It is NOT a small part of the job, it's one of the most important areas to remain proficient in and train in constantly.

    I think I get where you were going with that statement, but calling shooting a small part of the job is wrong.
     
    Last edited: Sep 15, 2011
  18. msu_grad_121

    msu_grad_121 BOOSH

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    I think what blueiron meant is that shootings are rare in police work, compared with things like citizen contacts, report writing, lifesaving measures, even going hands on effecting an arrest. In the sense that those are things you're likely to do hundreds or even thousands of times more often than getting into an OIS, I agree that shooting is a small part of the job.

    The caveat to that is that nothing, and I mean NOTHING else will do if/when you're forced to use deadly force to defend yourself or another. In that respect, the responibility that goes along with shooting is perhaps the most important part of the job, as your department and the citizens you serve and protect are trusting that you have maintained an acceptable level of profeciency in the use of your firearm. And "acceptable" means to the best of your innate abilities, not merely being able to pass yearly qualifications.

    I'd say that shooting IS a small part of the job, but the responsibility therein is a HUGE part of the job. Just my .02.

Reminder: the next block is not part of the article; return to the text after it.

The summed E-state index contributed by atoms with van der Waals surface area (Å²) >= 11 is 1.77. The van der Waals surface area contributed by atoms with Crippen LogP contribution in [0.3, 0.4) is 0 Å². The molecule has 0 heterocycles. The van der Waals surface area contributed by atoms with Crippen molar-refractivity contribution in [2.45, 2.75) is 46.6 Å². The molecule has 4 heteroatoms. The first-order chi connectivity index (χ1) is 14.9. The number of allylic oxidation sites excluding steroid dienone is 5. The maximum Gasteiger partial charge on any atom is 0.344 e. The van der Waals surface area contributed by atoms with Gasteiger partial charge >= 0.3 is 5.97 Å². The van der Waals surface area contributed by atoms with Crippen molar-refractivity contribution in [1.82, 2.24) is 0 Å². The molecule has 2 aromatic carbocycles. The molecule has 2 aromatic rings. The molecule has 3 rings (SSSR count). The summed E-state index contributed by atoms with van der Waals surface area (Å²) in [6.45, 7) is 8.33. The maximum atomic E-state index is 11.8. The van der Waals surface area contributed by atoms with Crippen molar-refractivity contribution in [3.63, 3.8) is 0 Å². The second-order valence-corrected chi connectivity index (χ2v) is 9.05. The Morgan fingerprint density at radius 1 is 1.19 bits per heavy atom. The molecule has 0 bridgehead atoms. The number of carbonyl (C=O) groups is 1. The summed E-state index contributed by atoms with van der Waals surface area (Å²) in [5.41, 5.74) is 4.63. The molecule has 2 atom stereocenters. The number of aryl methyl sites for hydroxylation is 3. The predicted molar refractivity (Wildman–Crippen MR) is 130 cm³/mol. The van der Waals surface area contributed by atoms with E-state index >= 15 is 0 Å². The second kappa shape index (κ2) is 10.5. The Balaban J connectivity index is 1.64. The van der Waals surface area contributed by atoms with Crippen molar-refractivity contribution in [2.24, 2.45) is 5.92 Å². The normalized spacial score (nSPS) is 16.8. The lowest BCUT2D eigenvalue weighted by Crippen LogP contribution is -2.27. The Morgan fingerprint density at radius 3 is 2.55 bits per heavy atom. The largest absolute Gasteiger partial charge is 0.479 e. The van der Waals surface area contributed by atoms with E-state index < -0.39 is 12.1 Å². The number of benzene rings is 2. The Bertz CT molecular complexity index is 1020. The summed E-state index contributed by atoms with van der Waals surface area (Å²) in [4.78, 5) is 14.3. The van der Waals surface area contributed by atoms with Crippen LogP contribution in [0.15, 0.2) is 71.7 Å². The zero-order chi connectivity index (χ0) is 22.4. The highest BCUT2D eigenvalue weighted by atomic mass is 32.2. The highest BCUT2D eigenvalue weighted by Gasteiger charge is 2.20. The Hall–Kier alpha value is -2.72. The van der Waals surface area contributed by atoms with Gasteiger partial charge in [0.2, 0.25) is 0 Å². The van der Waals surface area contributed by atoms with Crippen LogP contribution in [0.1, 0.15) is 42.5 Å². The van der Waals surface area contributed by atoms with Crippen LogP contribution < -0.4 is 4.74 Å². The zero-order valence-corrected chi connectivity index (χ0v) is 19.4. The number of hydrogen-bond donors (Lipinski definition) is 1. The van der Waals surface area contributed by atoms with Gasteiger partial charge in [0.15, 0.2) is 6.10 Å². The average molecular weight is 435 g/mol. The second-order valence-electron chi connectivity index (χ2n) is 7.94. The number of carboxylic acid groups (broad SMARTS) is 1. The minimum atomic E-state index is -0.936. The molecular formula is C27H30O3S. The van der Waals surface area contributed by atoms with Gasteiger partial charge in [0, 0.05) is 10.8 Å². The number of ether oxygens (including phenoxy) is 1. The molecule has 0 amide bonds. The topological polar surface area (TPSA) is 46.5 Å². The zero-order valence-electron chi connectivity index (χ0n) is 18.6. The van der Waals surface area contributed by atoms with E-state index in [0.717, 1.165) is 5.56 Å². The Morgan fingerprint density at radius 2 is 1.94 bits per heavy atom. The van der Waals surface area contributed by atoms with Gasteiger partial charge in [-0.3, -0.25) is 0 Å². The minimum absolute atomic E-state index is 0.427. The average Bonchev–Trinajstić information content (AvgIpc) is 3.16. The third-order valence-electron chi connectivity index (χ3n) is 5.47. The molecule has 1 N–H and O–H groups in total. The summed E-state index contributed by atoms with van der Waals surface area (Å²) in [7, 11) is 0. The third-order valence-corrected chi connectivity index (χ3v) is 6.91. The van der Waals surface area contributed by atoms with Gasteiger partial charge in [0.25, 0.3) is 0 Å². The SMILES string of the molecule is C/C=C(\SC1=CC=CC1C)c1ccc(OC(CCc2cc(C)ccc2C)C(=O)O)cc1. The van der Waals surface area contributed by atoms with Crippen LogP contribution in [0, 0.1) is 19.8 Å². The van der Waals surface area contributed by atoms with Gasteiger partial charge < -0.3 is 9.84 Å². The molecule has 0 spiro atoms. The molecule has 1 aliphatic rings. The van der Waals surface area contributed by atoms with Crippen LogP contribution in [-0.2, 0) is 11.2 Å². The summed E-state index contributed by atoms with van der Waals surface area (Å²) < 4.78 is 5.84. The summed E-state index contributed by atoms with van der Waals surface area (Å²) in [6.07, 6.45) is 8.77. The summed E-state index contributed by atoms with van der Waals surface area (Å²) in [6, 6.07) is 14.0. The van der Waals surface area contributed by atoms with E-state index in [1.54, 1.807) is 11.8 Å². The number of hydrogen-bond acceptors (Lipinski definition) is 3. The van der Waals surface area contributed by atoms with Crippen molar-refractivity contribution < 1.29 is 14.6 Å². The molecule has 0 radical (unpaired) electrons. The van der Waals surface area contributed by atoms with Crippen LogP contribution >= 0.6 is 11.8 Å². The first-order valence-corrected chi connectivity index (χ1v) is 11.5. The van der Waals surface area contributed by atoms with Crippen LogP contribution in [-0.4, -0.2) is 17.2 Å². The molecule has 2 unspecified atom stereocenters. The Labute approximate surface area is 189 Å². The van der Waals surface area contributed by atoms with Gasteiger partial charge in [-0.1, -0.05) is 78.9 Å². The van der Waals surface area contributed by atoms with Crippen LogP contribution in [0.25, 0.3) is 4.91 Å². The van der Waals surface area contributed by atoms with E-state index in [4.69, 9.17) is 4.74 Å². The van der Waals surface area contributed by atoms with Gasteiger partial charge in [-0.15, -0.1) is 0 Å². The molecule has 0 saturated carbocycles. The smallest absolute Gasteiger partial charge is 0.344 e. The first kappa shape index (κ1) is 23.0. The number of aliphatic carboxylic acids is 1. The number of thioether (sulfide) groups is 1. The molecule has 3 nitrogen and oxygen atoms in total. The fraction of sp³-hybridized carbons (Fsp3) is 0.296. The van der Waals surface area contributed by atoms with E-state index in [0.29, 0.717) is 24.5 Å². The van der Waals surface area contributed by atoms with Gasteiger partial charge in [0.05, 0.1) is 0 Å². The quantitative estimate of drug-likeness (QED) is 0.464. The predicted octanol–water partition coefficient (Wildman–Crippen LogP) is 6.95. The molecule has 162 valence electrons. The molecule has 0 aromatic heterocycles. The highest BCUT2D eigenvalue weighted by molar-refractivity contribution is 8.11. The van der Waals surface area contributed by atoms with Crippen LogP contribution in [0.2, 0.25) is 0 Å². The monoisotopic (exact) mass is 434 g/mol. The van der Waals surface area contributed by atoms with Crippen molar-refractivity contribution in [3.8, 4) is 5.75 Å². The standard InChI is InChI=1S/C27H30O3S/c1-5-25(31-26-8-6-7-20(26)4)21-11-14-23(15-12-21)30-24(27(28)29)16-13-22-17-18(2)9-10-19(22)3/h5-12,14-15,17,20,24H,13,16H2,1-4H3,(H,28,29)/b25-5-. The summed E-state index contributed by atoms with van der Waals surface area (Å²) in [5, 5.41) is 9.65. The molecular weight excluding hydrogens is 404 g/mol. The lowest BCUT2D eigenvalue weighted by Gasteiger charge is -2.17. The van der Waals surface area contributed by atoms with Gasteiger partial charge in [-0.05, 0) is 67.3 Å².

:wavey:
     
    Last edited: Sep 15, 2011
  19. What about martial arts?
    I teach and train like five days a week. I also do free woman's self defense clinics that have spot featured on television every once in a while. This is stuff I had to put down in my background and I list Brazilian Jiu Jitsu in my activity's. Is that going to be a red flag?
     
  20. msu_grad_121

    msu_grad_121 BOOSH

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    I personally wouldn't list your martial arts, only because they're going to want assurance you're going to do what they taught you in the academy, and hence something defensible in civil court. (Although supposedly MCOLES is approving Krav Maga and some other stuff to be taught)

    On the other hand, the women's self defense thing looks good, especially if you're doing it for free or some such. I can't see that being a negative, personally.